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1913(ish) Montgomery Ward Windsor model sewing machine

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Project by seamuis posted 774 days ago 3376 views 1 time favorited 4 comments Add to Favorites Watch

This is actually a pre-project posting, hope I’m not breaking too many forum rules there! It’s just that I could really use some advice on this one. I have researched this thing to hell and back, and from what I found, I figure I’m up somewhere between $50 and $4k on the $60 I paid for it. It’s not a Singer, so it’s narrowed down to White, or another manufacturer who’s name I can’t recall. Everything I’ve found tells me that it was made for Montgomery Ward of Chicago, somewhere around 1913. The thing really is a beautiful piece, although a bit dusty. Which brings me to my dilemma- Do I clean it up a bit while still leaving the original finish on it(cracking in areas, dirt build-up in corners), and hope to find a collecter who wants it in original condition, or do I go ahead and carefully strip and refinish the wood, wire brush and re-spray the treadle, and try to restore the machine? I’m not looking to make bank on this, I bought it TO refinish. However, in my research, I’ve found that there are several models of sewing machine in that era worth $3500-$4000. And while I’m not in this to make a buck really, 4k buys me a damn nice bandsaw! Anyone have any thoughts? It would be very much appreciated! Thanks!





4 comments so far

View RICOCO's profile

RICOCO

28 posts in 1186 days


#1 posted 774 days ago

First I would search for a buyer in as is condition at a fair price. If that failed then I would restore it to near new condition(metal wood paint chrome etc.).

By the way that is a sweet find for $60.

-- Paul

View clieb91's profile

clieb91

3254 posts in 2539 days


#2 posted 774 days ago

I would have to agree with Ricoco. Most of the time the collectors are looking for original. So try that avenue first.
Certainly is a well spent $60.
CtL

-- Chris L. "Don't Dream it, Be it."- PortablePastimes.com (Purveyors of Portable Fun and Fidgets)

View DanoP's profile

DanoP

135 posts in 943 days


#3 posted 773 days ago

My two cents… To make the big $, clean it. Murphy’s oil soap and WD-40 followed by an old fashioned furniture polish and a ton of patience waiting for the right buyer looking for “original”. Me… I’d have that thing apart so quick it’d make your head spin. I love restoration projects from that era and a fully restored, functional piece (if you can bare to part with it) will bring almost as much and be a much quicker sale.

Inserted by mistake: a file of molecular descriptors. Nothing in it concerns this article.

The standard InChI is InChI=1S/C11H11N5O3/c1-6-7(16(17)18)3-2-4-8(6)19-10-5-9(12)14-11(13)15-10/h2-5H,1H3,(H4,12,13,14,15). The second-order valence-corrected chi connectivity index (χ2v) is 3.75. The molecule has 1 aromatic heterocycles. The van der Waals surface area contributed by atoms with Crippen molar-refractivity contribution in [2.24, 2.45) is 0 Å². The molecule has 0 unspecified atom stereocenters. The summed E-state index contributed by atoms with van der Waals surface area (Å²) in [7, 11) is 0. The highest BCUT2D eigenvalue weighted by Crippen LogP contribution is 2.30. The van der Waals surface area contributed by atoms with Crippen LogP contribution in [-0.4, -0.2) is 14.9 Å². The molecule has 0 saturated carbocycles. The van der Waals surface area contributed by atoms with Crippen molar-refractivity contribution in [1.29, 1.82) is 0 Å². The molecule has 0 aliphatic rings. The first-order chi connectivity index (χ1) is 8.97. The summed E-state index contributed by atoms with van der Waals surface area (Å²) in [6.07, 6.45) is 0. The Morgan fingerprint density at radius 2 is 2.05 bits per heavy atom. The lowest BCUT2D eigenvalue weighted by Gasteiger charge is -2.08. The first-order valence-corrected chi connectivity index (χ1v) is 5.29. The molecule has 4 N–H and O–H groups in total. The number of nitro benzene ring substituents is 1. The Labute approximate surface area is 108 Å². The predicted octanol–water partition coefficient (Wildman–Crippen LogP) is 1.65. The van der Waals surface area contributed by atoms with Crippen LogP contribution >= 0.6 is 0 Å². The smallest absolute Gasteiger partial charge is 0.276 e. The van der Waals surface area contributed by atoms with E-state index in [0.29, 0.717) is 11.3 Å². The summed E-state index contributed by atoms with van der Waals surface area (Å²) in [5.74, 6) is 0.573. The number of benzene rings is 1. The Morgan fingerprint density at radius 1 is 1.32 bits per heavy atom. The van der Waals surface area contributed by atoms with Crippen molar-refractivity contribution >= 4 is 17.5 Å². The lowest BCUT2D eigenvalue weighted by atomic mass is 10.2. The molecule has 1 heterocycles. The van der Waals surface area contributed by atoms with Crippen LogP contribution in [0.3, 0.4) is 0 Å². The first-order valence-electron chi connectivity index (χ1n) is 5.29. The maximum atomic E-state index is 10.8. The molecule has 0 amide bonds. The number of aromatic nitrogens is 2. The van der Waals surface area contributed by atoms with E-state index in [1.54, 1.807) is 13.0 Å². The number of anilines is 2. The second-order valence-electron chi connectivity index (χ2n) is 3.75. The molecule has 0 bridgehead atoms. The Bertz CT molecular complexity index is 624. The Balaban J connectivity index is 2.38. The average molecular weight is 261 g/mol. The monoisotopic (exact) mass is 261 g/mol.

-- We've got enough youth. Let's search for a fountain of smart.

View Nkosika's profile

Nkosika

20 posts in 844 days


#4 posted 773 days ago

I just uploaded my own Antique Sewing Machine restoration – http://lumberjocks.com/projects/67475

And more pictures here with process descriptions- https://www.facebook.com/media/set/?set=a.351981678171537.74859.100000791240960&type=3&l=0385385826 Obviously yours isn’t in the same starting condition as mine.

I doubt that yours, no matter what, isn’t and won’t be worth more than $400 no matter the condition. I would just go to an antique shop and show them some pictures and they’ll tell you. The stuff you could get from catalogs and such, just aren’t rare and usually aren’t worth that much even in pristine condition due to their mass production. Price is set due to rarity, age, condition and most importantly, demand.

Personally, I would say to myself, do I want this in my house as a piece and do I want it to look beautiful and talk about it to others. If yes, I would strip it down and redo it and make it as pristine as possible. The value to me would be, a project to do, a beautiful piece to look at, something to talk about to others and that would be worth more than the 200 to 400 I could get out of it.

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